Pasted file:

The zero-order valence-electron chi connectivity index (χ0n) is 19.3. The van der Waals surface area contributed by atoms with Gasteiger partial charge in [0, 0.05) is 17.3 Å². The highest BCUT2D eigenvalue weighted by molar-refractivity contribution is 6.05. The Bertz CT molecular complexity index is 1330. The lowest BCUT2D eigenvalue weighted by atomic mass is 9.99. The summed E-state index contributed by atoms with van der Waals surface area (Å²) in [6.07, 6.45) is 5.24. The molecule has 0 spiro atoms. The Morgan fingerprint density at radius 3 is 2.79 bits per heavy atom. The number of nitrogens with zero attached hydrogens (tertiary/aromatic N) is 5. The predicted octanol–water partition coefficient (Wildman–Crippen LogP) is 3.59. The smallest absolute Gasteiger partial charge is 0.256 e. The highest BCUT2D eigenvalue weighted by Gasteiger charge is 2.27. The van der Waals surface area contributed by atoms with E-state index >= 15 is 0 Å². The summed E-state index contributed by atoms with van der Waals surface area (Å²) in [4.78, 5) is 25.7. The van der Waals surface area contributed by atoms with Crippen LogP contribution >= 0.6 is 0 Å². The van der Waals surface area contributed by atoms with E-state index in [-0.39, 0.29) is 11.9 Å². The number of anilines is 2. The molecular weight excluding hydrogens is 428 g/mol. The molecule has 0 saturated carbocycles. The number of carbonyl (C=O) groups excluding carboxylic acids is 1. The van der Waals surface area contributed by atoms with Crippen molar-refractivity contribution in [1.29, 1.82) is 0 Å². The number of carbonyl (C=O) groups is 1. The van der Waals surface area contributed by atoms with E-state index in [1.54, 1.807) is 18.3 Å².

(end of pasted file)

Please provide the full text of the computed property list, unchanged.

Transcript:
The zero-order valence-electron chi connectivity index (χ0n) is 19.3. The van der Waals surface area contributed by atoms with Gasteiger partial charge in [0, 0.05) is 17.3 Å². The highest BCUT2D eigenvalue weighted by molar-refractivity contribution is 6.05. The Bertz CT molecular complexity index is 1330. The lowest BCUT2D eigenvalue weighted by atomic mass is 9.99. The summed E-state index contributed by atoms with van der Waals surface area (Å²) in [6.07, 6.45) is 5.24. The molecule has 0 spiro atoms. The Morgan fingerprint density at radius 3 is 2.79 bits per heavy atom. The number of nitrogens with zero attached hydrogens (tertiary/aromatic N) is 5. The predicted octanol–water partition coefficient (Wildman–Crippen LogP) is 3.59. The smallest absolute Gasteiger partial charge is 0.256 e. The highest BCUT2D eigenvalue weighted by Gasteiger charge is 2.27. The van der Waals surface area contributed by atoms with E-state index >= 15 is 0 Å². The summed E-state index contributed by atoms with van der Waals surface area (Å²) in [4.78, 5) is 25.7. The van der Waals surface area contributed by atoms with Crippen LogP contribution >= 0.6 is 0 Å². The van der Waals surface area contributed by atoms with E-state index in [-0.39, 0.29) is 11.9 Å². The number of anilines is 2. The molecular weight excluding hydrogens is 428 g/mol. The molecule has 0 saturated carbocycles. The number of carbonyl (C=O) groups excluding carboxylic acids is 1. The van der Waals surface area contributed by atoms with Crippen molar-refractivity contribution in [1.29, 1.82) is 0 Å². The number of carbonyl (C=O) groups is 1. The van der Waals surface area contributed by atoms with E-state index in [1.54, 1.807) is 18.3 Å².